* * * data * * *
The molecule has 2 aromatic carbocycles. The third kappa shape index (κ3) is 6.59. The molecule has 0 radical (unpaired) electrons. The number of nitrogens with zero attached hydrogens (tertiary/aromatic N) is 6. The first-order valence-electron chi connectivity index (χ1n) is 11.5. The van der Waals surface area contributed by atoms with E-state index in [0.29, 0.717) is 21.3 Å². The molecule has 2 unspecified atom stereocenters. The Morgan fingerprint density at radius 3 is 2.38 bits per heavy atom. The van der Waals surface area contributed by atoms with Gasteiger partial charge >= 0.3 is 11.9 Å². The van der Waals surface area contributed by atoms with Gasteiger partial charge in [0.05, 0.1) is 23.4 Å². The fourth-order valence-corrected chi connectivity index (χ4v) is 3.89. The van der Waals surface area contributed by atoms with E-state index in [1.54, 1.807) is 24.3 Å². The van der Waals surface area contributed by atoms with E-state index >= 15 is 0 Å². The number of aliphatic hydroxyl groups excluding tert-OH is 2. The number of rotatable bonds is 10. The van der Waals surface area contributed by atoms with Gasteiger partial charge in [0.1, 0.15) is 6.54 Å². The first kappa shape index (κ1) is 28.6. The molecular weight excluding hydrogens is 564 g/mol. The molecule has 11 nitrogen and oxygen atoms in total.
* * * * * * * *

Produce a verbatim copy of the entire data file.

The molecule has 2 aromatic carbocycles. The third kappa shape index (κ3) is 6.59. The molecule has 0 radical (unpaired) electrons. The number of nitrogens with zero attached hydrogens (tertiary/aromatic N) is 6. The first-order valence-electron chi connectivity index (χ1n) is 11.5. The van der Waals surface area contributed by atoms with E-state index in [0.29, 0.717) is 21.3 Å². The molecule has 2 unspecified atom stereocenters. The Morgan fingerprint density at radius 3 is 2.38 bits per heavy atom. The van der Waals surface area contributed by atoms with Gasteiger partial charge >= 0.3 is 11.9 Å². The van der Waals surface area contributed by atoms with Gasteiger partial charge in [0.05, 0.1) is 23.4 Å². The fourth-order valence-corrected chi connectivity index (χ4v) is 3.89. The van der Waals surface area contributed by atoms with E-state index in [1.54, 1.807) is 24.3 Å². The van der Waals surface area contributed by atoms with E-state index >= 15 is 0 Å². The number of aliphatic hydroxyl groups excluding tert-OH is 2. The number of rotatable bonds is 10. The van der Waals surface area contributed by atoms with Gasteiger partial charge in [0.1, 0.15) is 6.54 Å². The first kappa shape index (κ1) is 28.6. The molecular weight excluding hydrogens is 564 g/mol. The molecule has 11 nitrogen and oxygen atoms in total.